Nevertheless, some days, and there can be no doubt this was one of them, are vastly improved by the simple pleasure of a cup of freshly brewed tea savoured in the privacy of your room. And, Mr Dilmah, I reckon a cup of your tea has never been so well deserved.
With jingles from every tea advertisement I’ve ever seen on the telly running through my head, I said to John as I popped open the lid of the kettle: It’s time, Reverend. ( Any tea and Coro lovers out there? Remember those days?)
We both laughed. Mine was the first to die. Someone had used this kettle before us.
A someone who had seen fit to brew their tea directly in the kettle.
Someone who had used a very leafy infusion.
Some person who had, I hope, enjoyed their cup of tea.
A fellow traveller, perhaps. In a hurry, perhaps. That person had left the dregs of their tea behind.
And those dregs were now a brown, leafy sludge topped by a healthy, spore-filled fungi.
I, however, had not stoically managed squat toilets when necessary, neither had I accepted the front seat with good grace, nor had I faced death as it careened towards me and managed to stifle my screams only to give up on my chance of a decent cuppa at the first hurdle. No sirree.
I grabbed that kettle and I marched down the marble stairs … actually, I picked my way down, carefully—they were treacherously wet from the cleaning.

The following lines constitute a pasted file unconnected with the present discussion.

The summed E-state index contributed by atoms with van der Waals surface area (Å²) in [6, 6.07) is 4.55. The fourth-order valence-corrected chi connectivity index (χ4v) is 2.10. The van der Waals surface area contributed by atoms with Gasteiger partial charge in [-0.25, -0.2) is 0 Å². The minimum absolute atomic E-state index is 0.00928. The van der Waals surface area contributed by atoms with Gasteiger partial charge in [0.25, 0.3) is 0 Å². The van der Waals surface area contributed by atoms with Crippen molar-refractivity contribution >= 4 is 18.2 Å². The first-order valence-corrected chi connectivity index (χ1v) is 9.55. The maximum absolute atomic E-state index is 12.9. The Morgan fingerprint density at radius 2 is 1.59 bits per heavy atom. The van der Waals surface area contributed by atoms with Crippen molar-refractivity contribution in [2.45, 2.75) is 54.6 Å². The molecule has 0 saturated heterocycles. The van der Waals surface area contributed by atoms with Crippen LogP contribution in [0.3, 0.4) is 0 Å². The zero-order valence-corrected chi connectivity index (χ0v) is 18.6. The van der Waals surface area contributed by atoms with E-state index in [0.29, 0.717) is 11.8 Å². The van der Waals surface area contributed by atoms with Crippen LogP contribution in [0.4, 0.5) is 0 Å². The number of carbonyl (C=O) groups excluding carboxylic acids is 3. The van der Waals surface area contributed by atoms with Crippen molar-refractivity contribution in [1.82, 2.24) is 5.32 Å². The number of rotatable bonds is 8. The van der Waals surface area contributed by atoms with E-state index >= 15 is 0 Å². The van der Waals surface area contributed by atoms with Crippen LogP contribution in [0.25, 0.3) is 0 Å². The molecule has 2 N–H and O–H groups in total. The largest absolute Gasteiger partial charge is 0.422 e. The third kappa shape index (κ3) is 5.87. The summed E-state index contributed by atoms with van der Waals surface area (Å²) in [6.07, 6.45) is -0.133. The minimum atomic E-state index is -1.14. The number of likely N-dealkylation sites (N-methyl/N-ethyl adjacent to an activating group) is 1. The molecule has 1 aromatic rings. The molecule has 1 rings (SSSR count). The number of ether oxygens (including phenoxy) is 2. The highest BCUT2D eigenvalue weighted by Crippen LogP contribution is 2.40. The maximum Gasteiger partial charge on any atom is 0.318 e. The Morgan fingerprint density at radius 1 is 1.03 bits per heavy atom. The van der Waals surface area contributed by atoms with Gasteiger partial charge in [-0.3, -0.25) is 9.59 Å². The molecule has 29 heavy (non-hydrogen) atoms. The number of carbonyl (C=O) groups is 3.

I showed the kettle to the receptionist and I told her clearly in my very best English that I required a new one.
She examined it and, her face full of suitable disgust, she shouted in Burmese at her off-sider who scurried away with the offending appliance. I repeated my request, New kettle?
The receptionist may only have looked sixteen and she may have been no taller than me but she had the authority of my High School Principal. With a snap of her arm she gesticulated for me to get back up those stairs to my room.
Kettle? I ventured, again. That arm of hers snapped, again. As to my resolve? Well, it dissolved.
Yep, I did as I was told.
I put it down to biology. The adrenalin which had coursed through my system all day long had given one last surge at the sight of the unusable kettle and then it was all quite gone. I was done in. Clinging on to the bannister against a fall on the slippery stairs, I made my way back to our room.
Five minutes later, there was a polite knock at my door. Instead of the new kettle I’d requested I was given, with a smile, an apology and a bow, the old one.
Too tired now to navigate the cultural divide let alone the language barrier, I closed the door.
Hope fluttered briefly as I popped the kettle’s lid again. Perhaps it would be clean.
And it was. Sort of.
The mould was gone and so were the spent leaves. As for the brown sludge? Most of that was gone, too. But large, deep, dark brown tracks clung tenaciously down the sides and in every crevasse.
It was an entire ten minutes of scrubbing at the kettle with one of the hotel’s complementary toothbrushes before I accepted I would not be having a cup of Mr Dilmah’s English Breakfast tea that afternoon.
Acceptance didn’t come graciously and it most definitely didn’t involve even a fixed smile. Behind the closed door of our hotel room there may have been a pout, perhaps a grade three meltdown on a scale of zero to five. Some days on the road are like that.
Fortunately, our very next hotel did have a useable kettle. We extended our stay by two nights, not because of that. It was a very beautiful place. It really was. Patience and preparation were easy to practice there.